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Nova Série | 2010 | Número 11




Azolla as biofertiliser in Africa.

A challenge for the future

In: Revista de Ciências Agrárias, 23 (3-4): 120-138, 2000

Maria Estela Guedes  
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Azolla is a small-leaf floating fern, which contains an endosymbiotic community living in the dorsal lobe cavity of the leaves. The presence in this cavity of a nitrogen-fixing filamentous cyanobacteria -Anabaena azollae - turns this symbiotic association into the only fern-cyanobacteria association that presents agricultural interest by the nitrogen input that this plant could introduce in the fields. In this work we review the applications and future challenges of the use of Azolla as biofertiliser in Africa. In this continent, agriculture is the most important sector of economy and it employs 75 % of the labour force. The dwelling of fossil fuel reserves and the increasing costs of commercial nitrogen fertilisers implicate finding other alternatives, such as the use of biofertilisers, like the Azolla-Anabaena symbiotic system. This plant is quite spread in the African continent. The taxonomy of Azolla is reviewed and the results of the co­operation project between Portugal and Guinea-Bissau for the use of this aquatic fern as green manure on rice cultivation are analysed. Finally, we focus the importance of the use of nitrogen-fixing organisms, like Azolla, which could help effectively developing countries to improve a more sustainable agriculture, without the risk of problems associated with the adverse effects of chemical fertilisers on long term soil fertility, soil productivity and environmental issues.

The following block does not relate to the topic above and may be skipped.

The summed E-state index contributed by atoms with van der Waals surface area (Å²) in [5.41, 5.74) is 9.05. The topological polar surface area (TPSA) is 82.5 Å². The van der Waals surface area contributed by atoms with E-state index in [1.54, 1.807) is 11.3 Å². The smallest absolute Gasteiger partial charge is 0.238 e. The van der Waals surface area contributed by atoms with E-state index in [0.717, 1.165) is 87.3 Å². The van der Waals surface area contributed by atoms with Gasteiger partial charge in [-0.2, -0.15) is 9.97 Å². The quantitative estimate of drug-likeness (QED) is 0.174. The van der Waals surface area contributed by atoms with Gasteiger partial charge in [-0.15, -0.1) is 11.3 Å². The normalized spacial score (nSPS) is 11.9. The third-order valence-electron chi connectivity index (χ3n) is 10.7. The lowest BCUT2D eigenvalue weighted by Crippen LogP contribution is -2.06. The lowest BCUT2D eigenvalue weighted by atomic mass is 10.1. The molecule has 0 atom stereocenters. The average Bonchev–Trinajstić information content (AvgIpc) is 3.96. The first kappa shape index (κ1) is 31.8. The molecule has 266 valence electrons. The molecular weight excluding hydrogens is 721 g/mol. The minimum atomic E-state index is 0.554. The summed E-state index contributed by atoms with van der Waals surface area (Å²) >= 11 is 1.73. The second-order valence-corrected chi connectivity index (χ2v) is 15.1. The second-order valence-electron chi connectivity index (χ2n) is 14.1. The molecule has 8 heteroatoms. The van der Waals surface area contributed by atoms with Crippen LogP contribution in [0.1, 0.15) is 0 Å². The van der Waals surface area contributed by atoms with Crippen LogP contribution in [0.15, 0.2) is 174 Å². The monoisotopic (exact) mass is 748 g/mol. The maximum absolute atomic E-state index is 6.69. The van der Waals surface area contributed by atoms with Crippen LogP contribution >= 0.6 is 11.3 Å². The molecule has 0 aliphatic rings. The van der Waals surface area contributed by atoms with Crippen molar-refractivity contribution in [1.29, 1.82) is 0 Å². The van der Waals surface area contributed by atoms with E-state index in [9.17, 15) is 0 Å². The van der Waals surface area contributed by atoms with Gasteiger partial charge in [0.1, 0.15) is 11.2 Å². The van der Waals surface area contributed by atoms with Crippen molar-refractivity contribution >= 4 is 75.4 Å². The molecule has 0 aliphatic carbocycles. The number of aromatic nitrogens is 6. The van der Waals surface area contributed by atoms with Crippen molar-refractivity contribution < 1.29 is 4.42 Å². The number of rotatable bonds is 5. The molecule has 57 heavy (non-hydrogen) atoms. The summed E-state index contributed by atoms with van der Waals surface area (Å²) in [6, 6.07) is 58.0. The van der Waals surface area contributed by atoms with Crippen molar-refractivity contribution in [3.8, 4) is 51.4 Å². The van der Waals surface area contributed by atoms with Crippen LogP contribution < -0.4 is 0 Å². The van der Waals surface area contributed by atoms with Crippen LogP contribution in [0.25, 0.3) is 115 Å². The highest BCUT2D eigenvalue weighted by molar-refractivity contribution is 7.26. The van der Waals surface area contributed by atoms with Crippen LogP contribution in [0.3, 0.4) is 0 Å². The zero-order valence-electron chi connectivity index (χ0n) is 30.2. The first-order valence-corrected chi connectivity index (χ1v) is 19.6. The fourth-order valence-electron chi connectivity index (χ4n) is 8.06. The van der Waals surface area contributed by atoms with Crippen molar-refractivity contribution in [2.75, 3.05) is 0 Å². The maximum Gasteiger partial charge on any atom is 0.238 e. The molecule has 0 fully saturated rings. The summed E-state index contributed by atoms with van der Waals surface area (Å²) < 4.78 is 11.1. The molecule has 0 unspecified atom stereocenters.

Azolla é um pteridófito aquático que contém uma comunidade endossimbiótica vivendo na cavidade do lobo dorsal das folhas. A presença nesta cavidade duma cianobactéria filamentosa fixadora do azoto atmosférico -Anabaena azollae -confere a esta associação simbiótica grande interesse como biofertilizante em agricultura pela incorporação de azoto nos terrenos em que é utilizada. Neste trabalho são revistas as aplicações e futuros desafios do uso de Azolla como fertilizante natural em África. Neste continente, a agricultura é o sector mais importante da economia e emprega 75% da força laboral. O desgaste das reservas de combustíveis fósseis e o aumento do custo dos fertilizantes azotados de origem química implica encontrarmos alternativas, como o uso de biofertilizantes, nomeadamente o sistema simbiótico Azolla-Anabaena, o qual apresenta uma larga distribuição no continente Africano. A sistemática do pteridófito do género Azolla é revista e analisados os resultados do projecto de cooperação entre Portugal e a Guiné-Bissau para o uso desta planta como biofertilizante na cultura do arroz. Por fim, é realçado o papel dos organismos fixadores do azoto atmosférico, como é o caso de Azolla, no âmbito do desenvolvimento duma agricultura sustentável, sem o risco dos problemas associados aos efeitos adversos dos fertilizantes químicos na fertilidade e produtividade do solo a longo prazo, bem como em questões do foro ambiental.